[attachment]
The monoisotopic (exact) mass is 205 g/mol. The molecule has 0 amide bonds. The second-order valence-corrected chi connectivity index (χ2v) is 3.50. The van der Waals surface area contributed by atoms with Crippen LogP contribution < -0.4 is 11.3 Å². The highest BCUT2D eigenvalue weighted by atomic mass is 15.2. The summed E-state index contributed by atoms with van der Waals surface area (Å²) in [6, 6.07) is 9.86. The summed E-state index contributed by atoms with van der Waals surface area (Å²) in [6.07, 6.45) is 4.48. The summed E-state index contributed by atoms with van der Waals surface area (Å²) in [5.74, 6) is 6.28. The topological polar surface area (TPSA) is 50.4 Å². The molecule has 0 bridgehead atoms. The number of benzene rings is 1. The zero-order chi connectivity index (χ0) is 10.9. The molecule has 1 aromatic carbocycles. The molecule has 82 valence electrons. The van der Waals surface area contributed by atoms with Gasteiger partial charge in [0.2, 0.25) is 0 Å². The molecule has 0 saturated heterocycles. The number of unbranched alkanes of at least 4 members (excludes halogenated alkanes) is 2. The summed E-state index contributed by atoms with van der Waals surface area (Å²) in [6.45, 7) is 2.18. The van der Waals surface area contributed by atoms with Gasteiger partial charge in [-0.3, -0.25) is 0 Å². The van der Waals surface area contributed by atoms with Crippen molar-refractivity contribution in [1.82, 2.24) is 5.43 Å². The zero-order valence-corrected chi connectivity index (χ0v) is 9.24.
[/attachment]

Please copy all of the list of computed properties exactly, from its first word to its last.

The monoisotopic (exact) mass is 205 g/mol. The molecule has 0 amide bonds. The second-order valence-corrected chi connectivity index (χ2v) is 3.50. The van der Waals surface area contributed by atoms with Crippen LogP contribution < -0.4 is 11.3 Å². The highest BCUT2D eigenvalue weighted by atomic mass is 15.2. The summed E-state index contributed by atoms with van der Waals surface area (Å²) in [6, 6.07) is 9.86. The summed E-state index contributed by atoms with van der Waals surface area (Å²) in [6.07, 6.45) is 4.48. The summed E-state index contributed by atoms with van der Waals surface area (Å²) in [5.74, 6) is 6.28. The topological polar surface area (TPSA) is 50.4 Å². The molecule has 0 bridgehead atoms. The number of benzene rings is 1. The zero-order chi connectivity index (χ0) is 10.9. The molecule has 1 aromatic carbocycles. The molecule has 82 valence electrons. The van der Waals surface area contributed by atoms with Gasteiger partial charge in [0.2, 0.25) is 0 Å². The molecule has 0 saturated heterocycles. The number of unbranched alkanes of at least 4 members (excludes halogenated alkanes) is 2. The summed E-state index contributed by atoms with van der Waals surface area (Å²) in [6.45, 7) is 2.18. The van der Waals surface area contributed by atoms with Gasteiger partial charge in [-0.3, -0.25) is 0 Å². The van der Waals surface area contributed by atoms with Crippen molar-refractivity contribution in [1.82, 2.24) is 5.43 Å². The zero-order valence-corrected chi connectivity index (χ0v) is 9.24.